• Fig. 2.

    Distribution of Hymenoxys helenioides, H. lemmonii, H. rusbyi, and H. subintegra.

  • 6. Hymenoxys quinquesquamata Rydb.

  • Hymenoxys quinquesquamata Rydb., N. Amer. Fl. 34: 114. 1915. Type: UNITED STATES. Arizona. Cochise Co.: “Open flats & ridges-Carr Peak, Huachuca Mts.,” 27 Aug 1910, L. N. Goodding 874 (Holotype: NY!, photograph of holotype at MO!; probable ISOTYPE: GH!).

    Actinea quinquesquamata (Rydb.) S. F. Blake, J. Wash. Acad. Sci. 30: 472. 1940.

  • Hymenoxys cooperi (A. Gray) Cockerell var. grayi Cockerell, Bull. Torrey Bot. Club. 31: 495. 1904. Type: UNITED STATES. Arizona: Cochise Co.: “Huachuca Mts.,” Jun-Sep 1882, J. G. Lemmon 2774 (Holotype: US-27492!; Isotypes: BM!, NY!; possible ISOTYPE: GH!).

  • Polycarpic Perennials. Stems 1(-3), branched distally, green throughout or purple-red-tinted proximally and green distally, 3-10 dm, sparsely to moderately pubescent, sparsely dotted with sessile glands. Leaves simple or pinnately or, rarely, bipinnately divided into 3-17 segments, glabrous or sparsely pubescent; basal leaves simple or divided into 3-7 segments; proximal cauline leaves divided into 5-17 segments; mid leaves divided into 5-11 segments, terminal segments 0.8-2 mm wide; distal leaves simple or divided into 3 segments. Heads 5-50+ per plant in panicu-liform to corymbiform arrays. Peduncles 2.5-7 cm, sparsely to moderately pubescent, sparsely to moderately dotted with sessile glands. Involucres campanulate, 8-10 × 9-12 mm. Phyllaries: outer phyllaries 5(-8) , basally connate ⅓-½ their lengths, yellow-green proximally and green distally, often purple-red-tinted on the margins, obovate to ovate, 6-7 × (2.5-)3.5-4.5 mm, moderately to strongly keeled, apices acuminate, abaxial faces glabrous or sparsely pubescent, moderately to densely dotted with sessile and/or impressed glands, adaxial faces glabrous, eglandular; inner phyllaries 6-8, yellow to green distally, obovate, 6.5-8 × 3-4.5 mm, surpassing the outer, apices mucronate, abaxial faces glabrous, eglandular or sparsely dotted with sessile glands, adaxial faces glabrous. Ray FLORETS 5-8; corollas yellow, 14-18 × 7-12 mm, lobes 3 (-4), abaxial faces glabrous, sparsely dotted with sessile glands. Disc florets: corollas 3.5-4.3 × 0.7-1 mm, usually moderately pubescent, sparsely dotted with sessile glands. Receptacles conic, 2.5-3.5 × 2.5-4 mm. CYPSELAE obpyramidal, 2.5-3.9 × 1-1.5 mm, moderately to densely pubescent, eglandular; pappus scales 5-6, obovate to obovate-aristate, 1.2-2.5 × 0.8-1 mm.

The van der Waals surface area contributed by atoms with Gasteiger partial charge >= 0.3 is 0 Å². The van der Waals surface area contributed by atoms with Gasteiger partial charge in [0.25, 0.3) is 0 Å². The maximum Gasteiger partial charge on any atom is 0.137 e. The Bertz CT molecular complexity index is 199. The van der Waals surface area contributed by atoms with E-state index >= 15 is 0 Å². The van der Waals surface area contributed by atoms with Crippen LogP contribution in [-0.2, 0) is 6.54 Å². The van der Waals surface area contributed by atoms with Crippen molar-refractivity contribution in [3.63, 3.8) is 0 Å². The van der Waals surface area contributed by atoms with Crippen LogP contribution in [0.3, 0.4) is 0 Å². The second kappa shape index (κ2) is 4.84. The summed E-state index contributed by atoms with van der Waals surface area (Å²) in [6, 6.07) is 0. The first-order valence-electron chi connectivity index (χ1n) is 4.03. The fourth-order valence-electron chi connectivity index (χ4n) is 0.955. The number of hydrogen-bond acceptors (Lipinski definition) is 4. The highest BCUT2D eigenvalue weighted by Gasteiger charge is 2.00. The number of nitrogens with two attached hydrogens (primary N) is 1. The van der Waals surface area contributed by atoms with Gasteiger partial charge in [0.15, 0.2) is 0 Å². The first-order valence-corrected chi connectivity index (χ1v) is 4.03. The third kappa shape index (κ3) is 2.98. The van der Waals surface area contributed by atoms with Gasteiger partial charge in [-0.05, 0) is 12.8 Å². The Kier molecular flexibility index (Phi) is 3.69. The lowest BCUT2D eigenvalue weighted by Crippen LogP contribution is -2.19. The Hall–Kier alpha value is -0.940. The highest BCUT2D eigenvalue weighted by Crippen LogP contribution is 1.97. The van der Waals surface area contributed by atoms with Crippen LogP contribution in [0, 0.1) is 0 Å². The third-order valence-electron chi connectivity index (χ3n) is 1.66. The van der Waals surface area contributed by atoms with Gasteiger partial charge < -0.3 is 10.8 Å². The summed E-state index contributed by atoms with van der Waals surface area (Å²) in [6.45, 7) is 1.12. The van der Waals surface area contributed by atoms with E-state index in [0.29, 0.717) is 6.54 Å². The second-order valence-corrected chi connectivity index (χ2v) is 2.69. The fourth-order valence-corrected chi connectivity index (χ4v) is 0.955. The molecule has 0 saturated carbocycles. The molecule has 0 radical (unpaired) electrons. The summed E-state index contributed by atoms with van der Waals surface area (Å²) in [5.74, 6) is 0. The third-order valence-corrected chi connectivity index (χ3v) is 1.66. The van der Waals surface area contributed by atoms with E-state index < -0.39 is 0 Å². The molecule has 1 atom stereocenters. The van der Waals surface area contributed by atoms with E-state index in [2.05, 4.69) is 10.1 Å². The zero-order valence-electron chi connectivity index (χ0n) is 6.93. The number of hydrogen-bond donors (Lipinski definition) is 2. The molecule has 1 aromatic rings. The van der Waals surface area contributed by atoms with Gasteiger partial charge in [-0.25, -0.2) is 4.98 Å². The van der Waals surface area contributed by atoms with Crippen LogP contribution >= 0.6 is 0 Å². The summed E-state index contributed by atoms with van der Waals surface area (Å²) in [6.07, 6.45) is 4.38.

• Distribution (Fig. 1) and Habitat: Endemic to southern Arizona mainly in the Huachuca Mountains in Cochise County; also found in the Rincon Mountains and Santa Catalina Mountains in Pima County and the Santa Rita Mountains in Santa Cruz County. Growing in open areas and at the edges of pine-oak forests, 1500-2450 m.

  • Flowering and Fruiting: June through October, mainly July through September.

  • Representative Specimens Examined: UNITED STATES. Arizona. Cochise Co.: Huacuca Mts, Carr Canyon, 7.5 mi W of hwy 92 on Carr Canyon Road (jet SE of Sierra Vista), 31 Jul 1988, Bierner 88-73 (TEX). Pima Co.: Rincon Mts, 1891, Nealley 208 (US); Santa Catalina Mts, Sabino Canon, Box Springs, 10 Aug 1906, Livingston & Thornber s.n. (ARIZ, US). Santa Cruz Co.: Stone Cabin Canon, Santa Rita Mts, 1525 m, 6 Jul 1903, Thornber 279 (ARIZ, MO, NY, US).

    Hymenoxys quinquesquamata, which is allopatric to the other taxa of Hymenoxys subg. Picradenia, has been collected only in southern Arizona. I would not be surprised to find it in northern Sonora, Mexico. As its specific epithet implies, it tends to have 5 outer phyllaries, but I have counted as many as 8. Still, phyllary number alone tends to distinguish it from the other taxa, which generally have 8 or more outer phyllaries. H. rusbyi may have as few as 7; its heads are much smaller in diameter.

  • 7. Hymenoxys richardsonii (Hook.) Cockerell, Bull. Torrey Bot. Club 31: 468. 1904.